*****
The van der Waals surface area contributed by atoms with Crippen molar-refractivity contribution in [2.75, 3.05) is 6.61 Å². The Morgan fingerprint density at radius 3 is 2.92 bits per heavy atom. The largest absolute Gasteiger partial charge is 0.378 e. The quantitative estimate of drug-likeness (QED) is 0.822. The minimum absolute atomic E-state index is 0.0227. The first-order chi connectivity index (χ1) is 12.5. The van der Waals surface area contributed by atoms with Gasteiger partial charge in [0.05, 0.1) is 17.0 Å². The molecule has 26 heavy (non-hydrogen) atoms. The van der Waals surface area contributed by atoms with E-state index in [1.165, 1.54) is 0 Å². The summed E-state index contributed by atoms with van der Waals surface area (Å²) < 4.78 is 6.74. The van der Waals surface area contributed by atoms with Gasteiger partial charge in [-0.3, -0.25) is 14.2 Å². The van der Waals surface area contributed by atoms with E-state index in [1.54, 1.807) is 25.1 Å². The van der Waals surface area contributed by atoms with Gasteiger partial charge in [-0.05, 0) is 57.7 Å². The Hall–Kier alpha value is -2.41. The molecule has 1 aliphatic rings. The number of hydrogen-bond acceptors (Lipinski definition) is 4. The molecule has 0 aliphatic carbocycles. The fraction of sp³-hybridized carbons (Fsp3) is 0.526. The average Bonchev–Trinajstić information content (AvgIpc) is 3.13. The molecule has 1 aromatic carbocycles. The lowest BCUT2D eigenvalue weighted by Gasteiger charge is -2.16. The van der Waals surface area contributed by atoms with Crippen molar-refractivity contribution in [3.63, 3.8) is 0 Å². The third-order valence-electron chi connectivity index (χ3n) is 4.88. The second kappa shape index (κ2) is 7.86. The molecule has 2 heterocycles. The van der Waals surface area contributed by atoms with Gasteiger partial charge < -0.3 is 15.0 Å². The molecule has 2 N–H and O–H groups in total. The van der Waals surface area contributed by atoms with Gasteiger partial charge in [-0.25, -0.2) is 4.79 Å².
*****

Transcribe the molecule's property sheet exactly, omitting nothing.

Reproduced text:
The van der Waals surface area contributed by atoms with Crippen molar-refractivity contribution in [2.75, 3.05) is 6.61 Å². The Morgan fingerprint density at radius 3 is 2.92 bits per heavy atom. The largest absolute Gasteiger partial charge is 0.378 e. The quantitative estimate of drug-likeness (QED) is 0.822. The minimum absolute atomic E-state index is 0.0227. The first-order chi connectivity index (χ1) is 12.5. The van der Waals surface area contributed by atoms with Gasteiger partial charge in [0.05, 0.1) is 17.0 Å². The molecule has 26 heavy (non-hydrogen) atoms. The van der Waals surface area contributed by atoms with E-state index in [1.165, 1.54) is 0 Å². The summed E-state index contributed by atoms with van der Waals surface area (Å²) < 4.78 is 6.74. The van der Waals surface area contributed by atoms with Gasteiger partial charge in [-0.3, -0.25) is 14.2 Å². The van der Waals surface area contributed by atoms with E-state index in [1.54, 1.807) is 25.1 Å². The van der Waals surface area contributed by atoms with Gasteiger partial charge in [-0.05, 0) is 57.7 Å². The Hall–Kier alpha value is -2.41. The molecule has 1 aliphatic rings. The number of hydrogen-bond acceptors (Lipinski definition) is 4. The molecule has 0 aliphatic carbocycles. The fraction of sp³-hybridized carbons (Fsp3) is 0.526. The average Bonchev–Trinajstić information content (AvgIpc) is 3.13. The molecule has 1 aromatic carbocycles. The lowest BCUT2D eigenvalue weighted by Gasteiger charge is -2.16. The van der Waals surface area contributed by atoms with Crippen molar-refractivity contribution in [3.63, 3.8) is 0 Å². The third-order valence-electron chi connectivity index (χ3n) is 4.88. The second kappa shape index (κ2) is 7.86. The molecule has 2 heterocycles. The van der Waals surface area contributed by atoms with Gasteiger partial charge < -0.3 is 15.0 Å². The molecule has 2 N–H and O–H groups in total. The van der Waals surface area contributed by atoms with Gasteiger partial charge in [-0.25, -0.2) is 4.79 Å².